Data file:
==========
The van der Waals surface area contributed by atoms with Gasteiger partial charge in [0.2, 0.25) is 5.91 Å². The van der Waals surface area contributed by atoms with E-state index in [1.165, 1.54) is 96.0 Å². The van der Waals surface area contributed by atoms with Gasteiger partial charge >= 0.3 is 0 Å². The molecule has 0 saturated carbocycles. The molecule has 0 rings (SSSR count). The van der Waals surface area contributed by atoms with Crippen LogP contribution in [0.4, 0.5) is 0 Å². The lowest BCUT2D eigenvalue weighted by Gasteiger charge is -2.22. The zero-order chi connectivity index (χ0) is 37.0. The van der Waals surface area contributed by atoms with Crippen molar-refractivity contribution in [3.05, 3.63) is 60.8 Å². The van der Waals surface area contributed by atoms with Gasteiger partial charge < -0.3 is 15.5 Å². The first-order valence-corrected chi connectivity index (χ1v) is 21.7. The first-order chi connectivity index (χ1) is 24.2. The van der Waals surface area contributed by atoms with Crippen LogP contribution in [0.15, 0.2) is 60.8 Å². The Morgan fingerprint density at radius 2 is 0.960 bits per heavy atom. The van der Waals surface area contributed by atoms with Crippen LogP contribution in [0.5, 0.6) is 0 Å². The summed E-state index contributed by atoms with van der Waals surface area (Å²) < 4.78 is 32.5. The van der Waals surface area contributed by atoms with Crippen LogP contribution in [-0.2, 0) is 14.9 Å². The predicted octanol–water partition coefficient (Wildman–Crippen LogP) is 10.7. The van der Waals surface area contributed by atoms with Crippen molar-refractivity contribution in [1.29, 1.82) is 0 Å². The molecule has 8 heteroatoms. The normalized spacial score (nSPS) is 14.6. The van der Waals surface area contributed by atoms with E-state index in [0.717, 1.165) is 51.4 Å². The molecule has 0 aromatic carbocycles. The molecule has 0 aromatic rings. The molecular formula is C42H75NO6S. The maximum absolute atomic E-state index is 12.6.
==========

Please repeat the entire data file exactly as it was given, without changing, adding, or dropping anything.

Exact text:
The van der Waals surface area contributed by atoms with Gasteiger partial charge in [0.2, 0.25) is 5.91 Å². The van der Waals surface area contributed by atoms with E-state index in [1.165, 1.54) is 96.0 Å². The van der Waals surface area contributed by atoms with Gasteiger partial charge >= 0.3 is 0 Å². The molecule has 0 saturated carbocycles. The molecule has 0 rings (SSSR count). The van der Waals surface area contributed by atoms with Crippen LogP contribution in [0.4, 0.5) is 0 Å². The lowest BCUT2D eigenvalue weighted by Gasteiger charge is -2.22. The zero-order chi connectivity index (χ0) is 37.0. The van der Waals surface area contributed by atoms with Crippen molar-refractivity contribution in [3.05, 3.63) is 60.8 Å². The van der Waals surface area contributed by atoms with Gasteiger partial charge < -0.3 is 15.5 Å². The first-order valence-corrected chi connectivity index (χ1v) is 21.7. The first-order chi connectivity index (χ1) is 24.2. The van der Waals surface area contributed by atoms with Crippen LogP contribution in [0.15, 0.2) is 60.8 Å². The Morgan fingerprint density at radius 2 is 0.960 bits per heavy atom. The van der Waals surface area contributed by atoms with Crippen LogP contribution in [0.5, 0.6) is 0 Å². The summed E-state index contributed by atoms with van der Waals surface area (Å²) < 4.78 is 32.5. The van der Waals surface area contributed by atoms with Crippen LogP contribution in [-0.2, 0) is 14.9 Å². The predicted octanol–water partition coefficient (Wildman–Crippen LogP) is 10.7. The van der Waals surface area contributed by atoms with Crippen molar-refractivity contribution in [1.29, 1.82) is 0 Å². The molecule has 8 heteroatoms. The normalized spacial score (nSPS) is 14.6. The van der Waals surface area contributed by atoms with E-state index in [0.717, 1.165) is 51.4 Å². The molecule has 0 aromatic carbocycles. The molecule has 0 aromatic rings. The molecular formula is C42H75NO6S. The maximum absolute atomic E-state index is 12.6.